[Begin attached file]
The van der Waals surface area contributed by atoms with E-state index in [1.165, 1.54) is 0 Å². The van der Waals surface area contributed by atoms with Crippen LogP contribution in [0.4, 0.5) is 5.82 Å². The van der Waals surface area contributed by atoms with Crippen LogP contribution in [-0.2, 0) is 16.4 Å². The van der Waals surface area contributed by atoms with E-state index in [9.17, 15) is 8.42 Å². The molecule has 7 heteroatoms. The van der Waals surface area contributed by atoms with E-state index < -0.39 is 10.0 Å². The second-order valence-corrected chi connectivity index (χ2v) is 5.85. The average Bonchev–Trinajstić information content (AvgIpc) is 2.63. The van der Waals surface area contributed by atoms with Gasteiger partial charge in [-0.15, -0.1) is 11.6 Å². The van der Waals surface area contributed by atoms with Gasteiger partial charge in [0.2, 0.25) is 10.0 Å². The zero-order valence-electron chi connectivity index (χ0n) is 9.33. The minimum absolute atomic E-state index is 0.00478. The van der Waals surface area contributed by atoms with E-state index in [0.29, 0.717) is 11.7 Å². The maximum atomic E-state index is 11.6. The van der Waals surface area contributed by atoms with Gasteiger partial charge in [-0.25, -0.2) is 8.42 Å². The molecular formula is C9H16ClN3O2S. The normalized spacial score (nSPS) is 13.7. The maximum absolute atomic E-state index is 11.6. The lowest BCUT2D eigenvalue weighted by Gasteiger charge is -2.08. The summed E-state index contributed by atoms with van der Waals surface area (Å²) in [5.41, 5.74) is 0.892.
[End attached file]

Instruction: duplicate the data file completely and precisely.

The van der Waals surface area contributed by atoms with E-state index in [1.165, 1.54) is 0 Å². The van der Waals surface area contributed by atoms with Crippen LogP contribution in [0.4, 0.5) is 5.82 Å². The van der Waals surface area contributed by atoms with Crippen LogP contribution in [-0.2, 0) is 16.4 Å². The van der Waals surface area contributed by atoms with E-state index in [9.17, 15) is 8.42 Å². The molecule has 7 heteroatoms. The van der Waals surface area contributed by atoms with E-state index < -0.39 is 10.0 Å². The second-order valence-corrected chi connectivity index (χ2v) is 5.85. The average Bonchev–Trinajstić information content (AvgIpc) is 2.63. The van der Waals surface area contributed by atoms with Gasteiger partial charge in [-0.15, -0.1) is 11.6 Å². The van der Waals surface area contributed by atoms with Gasteiger partial charge in [0.2, 0.25) is 10.0 Å². The zero-order valence-electron chi connectivity index (χ0n) is 9.33. The minimum absolute atomic E-state index is 0.00478. The van der Waals surface area contributed by atoms with E-state index in [0.29, 0.717) is 11.7 Å². The maximum atomic E-state index is 11.6. The van der Waals surface area contributed by atoms with Gasteiger partial charge in [-0.25, -0.2) is 8.42 Å². The molecular formula is C9H16ClN3O2S. The normalized spacial score (nSPS) is 13.7. The maximum absolute atomic E-state index is 11.6. The lowest BCUT2D eigenvalue weighted by Gasteiger charge is -2.08. The summed E-state index contributed by atoms with van der Waals surface area (Å²) in [5.41, 5.74) is 0.892.